Do you often eat al desko because of a mahoosive job? Has queso become English? And why should you know?
According to the US Bureau of Labor Statistics, in the year 2012 there were just fewer than 64,000 people in the United States working in the field of Translation & Interpretation. This number includes staff positions as well as full-time freelance work. It also includes sign language interpreters. To give a little perspective, that’s less than 10% of the total number of physicians and surgeons in the country.
Why do statistics like these matter? They matter because of the next number provided by the Bureau: projected growth. While those physicians and surgeons are expected to see their ranks swell by about 18% by the year 2022, during that same time period translators and interpreters are facing industry growth of roughly 46%.
To put it another way, in less than a decade there should be half again as many translators and interpreters in our line of work in the US (including sign language interpreters).
This projected growth reflects the public’s need for our services. It also highlights how important it is that we each remain at the top of our game. Growth brings competition and competition – while sometimes painful – tends to promotes excellence.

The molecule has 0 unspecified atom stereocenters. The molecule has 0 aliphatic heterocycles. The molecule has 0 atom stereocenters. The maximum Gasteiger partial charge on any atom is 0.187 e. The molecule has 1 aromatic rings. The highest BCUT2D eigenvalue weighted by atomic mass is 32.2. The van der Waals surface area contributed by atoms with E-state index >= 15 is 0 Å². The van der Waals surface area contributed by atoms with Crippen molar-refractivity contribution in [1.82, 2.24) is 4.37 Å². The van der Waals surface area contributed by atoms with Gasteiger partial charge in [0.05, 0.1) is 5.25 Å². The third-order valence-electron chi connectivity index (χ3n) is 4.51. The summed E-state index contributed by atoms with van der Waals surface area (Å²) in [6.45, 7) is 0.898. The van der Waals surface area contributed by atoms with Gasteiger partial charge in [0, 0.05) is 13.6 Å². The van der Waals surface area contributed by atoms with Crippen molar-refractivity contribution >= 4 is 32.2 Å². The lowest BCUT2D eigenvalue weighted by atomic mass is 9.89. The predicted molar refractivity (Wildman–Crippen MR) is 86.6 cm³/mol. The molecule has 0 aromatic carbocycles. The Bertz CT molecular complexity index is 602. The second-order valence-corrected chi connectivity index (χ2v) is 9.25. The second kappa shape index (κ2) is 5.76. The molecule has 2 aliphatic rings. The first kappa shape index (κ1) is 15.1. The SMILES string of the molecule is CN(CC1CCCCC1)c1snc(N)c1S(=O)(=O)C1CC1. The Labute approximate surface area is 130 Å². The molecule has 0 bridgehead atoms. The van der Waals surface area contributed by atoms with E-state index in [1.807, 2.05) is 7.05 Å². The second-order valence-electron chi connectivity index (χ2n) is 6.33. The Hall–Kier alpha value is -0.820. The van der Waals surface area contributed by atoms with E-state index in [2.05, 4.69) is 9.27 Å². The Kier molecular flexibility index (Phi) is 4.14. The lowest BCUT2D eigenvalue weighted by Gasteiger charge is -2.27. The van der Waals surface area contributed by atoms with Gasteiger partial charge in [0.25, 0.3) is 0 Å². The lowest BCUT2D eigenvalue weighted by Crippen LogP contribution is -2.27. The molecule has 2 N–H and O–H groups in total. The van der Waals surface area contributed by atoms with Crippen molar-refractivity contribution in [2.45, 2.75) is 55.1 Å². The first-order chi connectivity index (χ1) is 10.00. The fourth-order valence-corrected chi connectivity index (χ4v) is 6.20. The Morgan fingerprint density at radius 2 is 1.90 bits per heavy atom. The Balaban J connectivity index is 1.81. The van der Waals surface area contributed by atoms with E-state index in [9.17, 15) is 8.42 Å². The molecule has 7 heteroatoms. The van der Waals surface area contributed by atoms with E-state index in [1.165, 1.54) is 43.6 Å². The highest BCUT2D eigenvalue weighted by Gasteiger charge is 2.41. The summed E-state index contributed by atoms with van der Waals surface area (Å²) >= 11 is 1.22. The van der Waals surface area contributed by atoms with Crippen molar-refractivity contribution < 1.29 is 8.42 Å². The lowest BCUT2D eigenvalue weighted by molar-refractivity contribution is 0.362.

We must increase our familiarity with technical terminology, learn the latest lingo, hone our skills.
And speaking of honing: languages all around our ever-shrinking world are growing at an accelerated pace. The editors at Webster’s Dictionary analyze new terms daily for possible inclusion in the next year’s edition. Today, Dictionary.com published its list of newly-added words (http://static.sfdict.com/content/press/Words%20Release%20FINAL%2004May15-4fdac.pdf). And Oxford Dictionary now updates its content quarterly (http://www.oxforddictionaries.com/us/words/what-s-new); the italicized terms in this article can be found in the December 2014 release.
MITA is organizing additional activities for this year. The American Translators Association publishes an industry magazine and holds an annual conference. Look around you. There are classes, workshops, publications, online training, seminars, organizations – in short, a myriad of resources at your fingertips to keep you absolutely amazeballs at your job.
-Carol Shaw, Editor